Cider in America Today

April 5, 2010

Between a shift in rural to urban populations, natural causes destroying apple trees, shady cider making practices, and Prohibition, cider lost its popularity in the United States. Brian Palmer for Slate describes the impact it had, “Most Americans now consider cider—if they consider it at all—to be in the same category as wine coolers or those enigmatic clear malt beverages: chemically suspect, effeminate alternatives to beer. And who can blame them? America’s mass-market ciders are comically weak and inexplicably fizzy. Many are made not from cider apples but from the concentrated juice of eating apples, which is a bit like making wine from seedless table grapes.” Admittedly, it is a little sad, as some of the homebrew forums discussions center around how to reproduce these products, as it is the only thing our culture knows instead of how to make quality craft cider.

This time, I’m going to look at where the industry is now, and where it could go from here.

  • In 1990, cider consumption was at 271,000 gallons. In 1996, cider consumption had risen to 5.3 million gallons. In 2004, cider consumption was over 10.3 million gallons. This shows that cider is gaining popularity again. Production in England is growing again, and new markets like China show promise for a cider market.
  • However, in 1999, cider accounted for only 0.2% of the total United States beer market. With the increase in demand, one would hope that there will be an increase in the market availability.
  • Small orchards are beginning to replant cider apples again, and cider houses are popping up. In Washington State alone, three new cideries opened in 2009.
  • Brian Palmer believes that quality ciders are beginning to develop, and that the English and French artisanal ciders are spreading to America, which are light yet complex, unlike beer. He goes on to say, “Cider makers haven’t yet been infected with whatever fever has propelled vintners toward unreasonable alcohol levels and garishly imbalanced flavor profiles. Unlike mead, that other resurgent libation of antiquity, cider pairs beautifully with food. And, because cider is an agricultural product, it can lay claim to the currently fashionable quality of ‘somewhereness.’”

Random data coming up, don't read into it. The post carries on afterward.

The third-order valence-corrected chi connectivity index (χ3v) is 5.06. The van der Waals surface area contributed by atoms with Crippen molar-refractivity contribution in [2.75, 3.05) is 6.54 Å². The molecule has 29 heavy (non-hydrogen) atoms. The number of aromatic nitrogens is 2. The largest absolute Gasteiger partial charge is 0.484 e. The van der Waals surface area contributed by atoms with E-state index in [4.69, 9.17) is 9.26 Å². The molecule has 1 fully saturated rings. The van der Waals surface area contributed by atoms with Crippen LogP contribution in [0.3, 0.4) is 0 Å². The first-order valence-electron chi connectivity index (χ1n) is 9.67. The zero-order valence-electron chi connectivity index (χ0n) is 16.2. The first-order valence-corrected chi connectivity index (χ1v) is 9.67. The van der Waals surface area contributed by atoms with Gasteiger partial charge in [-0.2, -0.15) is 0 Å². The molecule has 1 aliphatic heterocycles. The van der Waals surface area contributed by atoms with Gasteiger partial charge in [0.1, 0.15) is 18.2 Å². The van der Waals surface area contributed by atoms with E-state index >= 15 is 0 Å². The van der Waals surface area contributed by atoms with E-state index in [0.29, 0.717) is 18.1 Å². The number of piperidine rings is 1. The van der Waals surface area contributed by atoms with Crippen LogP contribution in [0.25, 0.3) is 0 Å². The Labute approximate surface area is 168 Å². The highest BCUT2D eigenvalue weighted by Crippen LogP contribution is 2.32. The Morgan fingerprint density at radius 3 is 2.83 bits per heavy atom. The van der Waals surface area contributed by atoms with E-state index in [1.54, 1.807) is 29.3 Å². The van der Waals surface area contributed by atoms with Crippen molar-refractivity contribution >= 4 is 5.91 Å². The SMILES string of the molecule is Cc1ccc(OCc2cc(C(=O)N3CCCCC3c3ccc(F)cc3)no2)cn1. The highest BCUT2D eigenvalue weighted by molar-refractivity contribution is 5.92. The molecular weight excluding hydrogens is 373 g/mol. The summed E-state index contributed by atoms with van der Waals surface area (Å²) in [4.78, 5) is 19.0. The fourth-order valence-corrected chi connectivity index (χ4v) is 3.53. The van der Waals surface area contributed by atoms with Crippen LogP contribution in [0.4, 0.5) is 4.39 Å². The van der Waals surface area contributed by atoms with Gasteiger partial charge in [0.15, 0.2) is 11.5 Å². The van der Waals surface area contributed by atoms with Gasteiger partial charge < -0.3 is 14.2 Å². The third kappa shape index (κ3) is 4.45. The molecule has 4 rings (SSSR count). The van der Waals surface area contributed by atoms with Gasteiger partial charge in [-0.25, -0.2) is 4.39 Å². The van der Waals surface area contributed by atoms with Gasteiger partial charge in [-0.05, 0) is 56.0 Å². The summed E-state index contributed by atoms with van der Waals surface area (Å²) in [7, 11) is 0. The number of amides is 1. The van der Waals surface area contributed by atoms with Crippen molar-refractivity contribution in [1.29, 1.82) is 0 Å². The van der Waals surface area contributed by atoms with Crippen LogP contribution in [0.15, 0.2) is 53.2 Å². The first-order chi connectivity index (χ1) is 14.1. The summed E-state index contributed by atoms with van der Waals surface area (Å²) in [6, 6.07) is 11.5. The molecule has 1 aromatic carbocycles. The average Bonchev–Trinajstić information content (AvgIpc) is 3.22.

• Ben Watson is optimistic, stating, “Over the past few years, it has become easier and easier for cider lovers to find high-quality beverages made by region cider mills and wineries. And in the twenty-first century, blessed and encumbered as we are with our Information Age technologies, it’s nice to know that something as old and traditional as the art of cidermaking is not only alive and well, but flourishing” (page 28).

My sources include:

Also see:

  • Morgan, Joan and Richards, Alison. The New Book of Apples: The Definitive Guide to Apples, Including Over 2,000 Varieties. 2002
  • Juniper, Barrie B and Mabberley, David J. The Story of the Apple. 2006

One Response to “Cider in America Today”

  1. […] Cider in America Today Possibly related posts: (automatically generated)Shirley Hughes’s top 10 picture book characters Posted by candlewineproject Filed in books Tagged: cidermaking, historical, Michael B Quinion, Quinion Leave a Comment » […]

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